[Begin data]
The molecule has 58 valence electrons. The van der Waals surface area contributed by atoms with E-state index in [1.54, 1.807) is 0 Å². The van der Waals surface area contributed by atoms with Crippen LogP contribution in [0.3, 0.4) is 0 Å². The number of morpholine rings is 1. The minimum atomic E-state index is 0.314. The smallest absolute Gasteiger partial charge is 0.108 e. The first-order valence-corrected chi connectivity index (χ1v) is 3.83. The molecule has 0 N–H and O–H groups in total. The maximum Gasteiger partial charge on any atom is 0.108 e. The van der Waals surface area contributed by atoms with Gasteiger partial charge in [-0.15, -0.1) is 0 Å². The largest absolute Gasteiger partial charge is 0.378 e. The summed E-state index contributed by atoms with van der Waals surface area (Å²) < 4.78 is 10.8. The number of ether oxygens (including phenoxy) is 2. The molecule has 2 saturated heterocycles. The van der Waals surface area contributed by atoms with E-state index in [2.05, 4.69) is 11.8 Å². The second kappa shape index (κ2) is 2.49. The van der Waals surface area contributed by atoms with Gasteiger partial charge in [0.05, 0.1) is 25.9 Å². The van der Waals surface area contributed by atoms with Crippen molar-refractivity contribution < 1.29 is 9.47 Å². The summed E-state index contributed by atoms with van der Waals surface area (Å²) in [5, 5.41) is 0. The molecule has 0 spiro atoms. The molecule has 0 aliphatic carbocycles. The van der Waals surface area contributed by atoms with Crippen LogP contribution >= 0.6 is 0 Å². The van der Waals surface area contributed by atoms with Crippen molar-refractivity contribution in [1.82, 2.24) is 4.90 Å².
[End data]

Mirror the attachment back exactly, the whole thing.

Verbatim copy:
The molecule has 58 valence electrons. The van der Waals surface area contributed by atoms with E-state index in [1.54, 1.807) is 0 Å². The van der Waals surface area contributed by atoms with Crippen LogP contribution in [0.3, 0.4) is 0 Å². The number of morpholine rings is 1. The minimum atomic E-state index is 0.314. The smallest absolute Gasteiger partial charge is 0.108 e. The first-order valence-corrected chi connectivity index (χ1v) is 3.83. The molecule has 0 N–H and O–H groups in total. The maximum Gasteiger partial charge on any atom is 0.108 e. The van der Waals surface area contributed by atoms with Gasteiger partial charge in [-0.15, -0.1) is 0 Å². The largest absolute Gasteiger partial charge is 0.378 e. The summed E-state index contributed by atoms with van der Waals surface area (Å²) < 4.78 is 10.8. The number of ether oxygens (including phenoxy) is 2. The molecule has 2 saturated heterocycles. The van der Waals surface area contributed by atoms with E-state index in [2.05, 4.69) is 11.8 Å². The second kappa shape index (κ2) is 2.49. The van der Waals surface area contributed by atoms with Gasteiger partial charge in [0.05, 0.1) is 25.9 Å². The van der Waals surface area contributed by atoms with Crippen molar-refractivity contribution < 1.29 is 9.47 Å². The summed E-state index contributed by atoms with van der Waals surface area (Å²) in [5, 5.41) is 0. The molecule has 0 spiro atoms. The molecule has 0 aliphatic carbocycles. The van der Waals surface area contributed by atoms with Crippen LogP contribution >= 0.6 is 0 Å². The van der Waals surface area contributed by atoms with Crippen molar-refractivity contribution in [1.82, 2.24) is 4.90 Å².